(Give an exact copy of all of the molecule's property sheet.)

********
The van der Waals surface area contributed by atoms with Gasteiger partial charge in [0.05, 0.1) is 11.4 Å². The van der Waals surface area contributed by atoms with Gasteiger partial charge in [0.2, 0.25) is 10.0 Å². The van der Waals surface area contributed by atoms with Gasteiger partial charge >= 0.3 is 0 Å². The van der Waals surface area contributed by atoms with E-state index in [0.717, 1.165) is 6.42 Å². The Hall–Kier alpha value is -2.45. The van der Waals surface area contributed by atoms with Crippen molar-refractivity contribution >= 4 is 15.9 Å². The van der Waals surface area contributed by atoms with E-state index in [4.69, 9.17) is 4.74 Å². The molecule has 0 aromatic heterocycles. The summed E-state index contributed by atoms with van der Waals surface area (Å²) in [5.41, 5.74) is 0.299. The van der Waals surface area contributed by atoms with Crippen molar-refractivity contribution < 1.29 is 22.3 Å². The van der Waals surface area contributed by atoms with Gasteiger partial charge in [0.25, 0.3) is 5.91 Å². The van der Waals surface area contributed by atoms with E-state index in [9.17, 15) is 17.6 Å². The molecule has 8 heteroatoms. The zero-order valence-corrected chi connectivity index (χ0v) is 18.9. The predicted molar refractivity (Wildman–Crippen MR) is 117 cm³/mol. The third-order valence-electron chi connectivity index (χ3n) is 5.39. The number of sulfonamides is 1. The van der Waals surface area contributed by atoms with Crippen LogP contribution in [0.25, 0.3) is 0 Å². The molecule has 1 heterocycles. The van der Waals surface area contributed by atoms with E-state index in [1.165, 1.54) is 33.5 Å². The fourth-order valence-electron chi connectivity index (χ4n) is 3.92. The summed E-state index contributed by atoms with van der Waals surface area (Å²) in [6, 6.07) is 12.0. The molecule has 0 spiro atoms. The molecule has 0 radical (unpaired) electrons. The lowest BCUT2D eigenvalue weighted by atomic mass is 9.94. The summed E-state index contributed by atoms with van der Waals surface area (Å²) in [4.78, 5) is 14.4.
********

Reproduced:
The van der Waals surface area contributed by atoms with Gasteiger partial charge in [0.05, 0.1) is 11.4 Å². The van der Waals surface area contributed by atoms with Gasteiger partial charge in [0.2, 0.25) is 10.0 Å². The van der Waals surface area contributed by atoms with Gasteiger partial charge >= 0.3 is 0 Å². The van der Waals surface area contributed by atoms with E-state index in [0.717, 1.165) is 6.42 Å². The Hall–Kier alpha value is -2.45. The van der Waals surface area contributed by atoms with Crippen molar-refractivity contribution >= 4 is 15.9 Å². The van der Waals surface area contributed by atoms with E-state index in [4.69, 9.17) is 4.74 Å². The molecule has 0 aromatic heterocycles. The summed E-state index contributed by atoms with van der Waals surface area (Å²) in [5.41, 5.74) is 0.299. The van der Waals surface area contributed by atoms with Crippen molar-refractivity contribution < 1.29 is 22.3 Å². The van der Waals surface area contributed by atoms with Gasteiger partial charge in [0.25, 0.3) is 5.91 Å². The van der Waals surface area contributed by atoms with E-state index in [9.17, 15) is 17.6 Å². The molecule has 8 heteroatoms. The zero-order valence-corrected chi connectivity index (χ0v) is 18.9. The predicted molar refractivity (Wildman–Crippen MR) is 117 cm³/mol. The third-order valence-electron chi connectivity index (χ3n) is 5.39. The number of sulfonamides is 1. The van der Waals surface area contributed by atoms with Crippen LogP contribution in [0.25, 0.3) is 0 Å². The molecule has 1 heterocycles. The van der Waals surface area contributed by atoms with E-state index in [1.165, 1.54) is 33.5 Å². The fourth-order valence-electron chi connectivity index (χ4n) is 3.92. The summed E-state index contributed by atoms with van der Waals surface area (Å²) in [6, 6.07) is 12.0. The molecule has 0 spiro atoms. The molecule has 0 radical (unpaired) electrons. The lowest BCUT2D eigenvalue weighted by atomic mass is 9.94. The summed E-state index contributed by atoms with van der Waals surface area (Å²) in [4.78, 5) is 14.4.